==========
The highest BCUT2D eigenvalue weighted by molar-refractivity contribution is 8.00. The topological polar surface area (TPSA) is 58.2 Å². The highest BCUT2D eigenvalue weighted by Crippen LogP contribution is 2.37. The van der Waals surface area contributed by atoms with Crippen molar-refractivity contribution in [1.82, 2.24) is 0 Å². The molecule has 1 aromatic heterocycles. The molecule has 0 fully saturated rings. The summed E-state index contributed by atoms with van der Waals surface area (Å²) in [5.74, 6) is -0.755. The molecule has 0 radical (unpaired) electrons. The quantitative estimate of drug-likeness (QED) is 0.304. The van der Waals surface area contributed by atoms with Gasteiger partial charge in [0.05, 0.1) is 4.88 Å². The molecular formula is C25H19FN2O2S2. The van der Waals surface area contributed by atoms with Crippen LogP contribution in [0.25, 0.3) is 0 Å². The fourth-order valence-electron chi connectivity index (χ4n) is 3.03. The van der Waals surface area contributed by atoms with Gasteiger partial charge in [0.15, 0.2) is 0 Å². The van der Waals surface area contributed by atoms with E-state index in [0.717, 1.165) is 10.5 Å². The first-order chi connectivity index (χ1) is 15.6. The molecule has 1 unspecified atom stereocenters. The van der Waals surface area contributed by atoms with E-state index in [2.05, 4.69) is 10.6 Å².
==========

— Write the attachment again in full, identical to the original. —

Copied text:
The highest BCUT2D eigenvalue weighted by molar-refractivity contribution is 8.00. The topological polar surface area (TPSA) is 58.2 Å². The highest BCUT2D eigenvalue weighted by Crippen LogP contribution is 2.37. The van der Waals surface area contributed by atoms with Crippen molar-refractivity contribution in [1.82, 2.24) is 0 Å². The molecule has 1 aromatic heterocycles. The molecule has 0 fully saturated rings. The summed E-state index contributed by atoms with van der Waals surface area (Å²) in [5.74, 6) is -0.755. The molecule has 0 radical (unpaired) electrons. The quantitative estimate of drug-likeness (QED) is 0.304. The van der Waals surface area contributed by atoms with Gasteiger partial charge in [0.05, 0.1) is 4.88 Å². The molecular formula is C25H19FN2O2S2. The van der Waals surface area contributed by atoms with Crippen LogP contribution in [0.25, 0.3) is 0 Å². The fourth-order valence-electron chi connectivity index (χ4n) is 3.03. The van der Waals surface area contributed by atoms with Gasteiger partial charge in [0.15, 0.2) is 0 Å². The van der Waals surface area contributed by atoms with E-state index in [0.717, 1.165) is 10.5 Å². The first-order chi connectivity index (χ1) is 15.6. The molecule has 1 unspecified atom stereocenters. The van der Waals surface area contributed by atoms with E-state index in [2.05, 4.69) is 10.6 Å².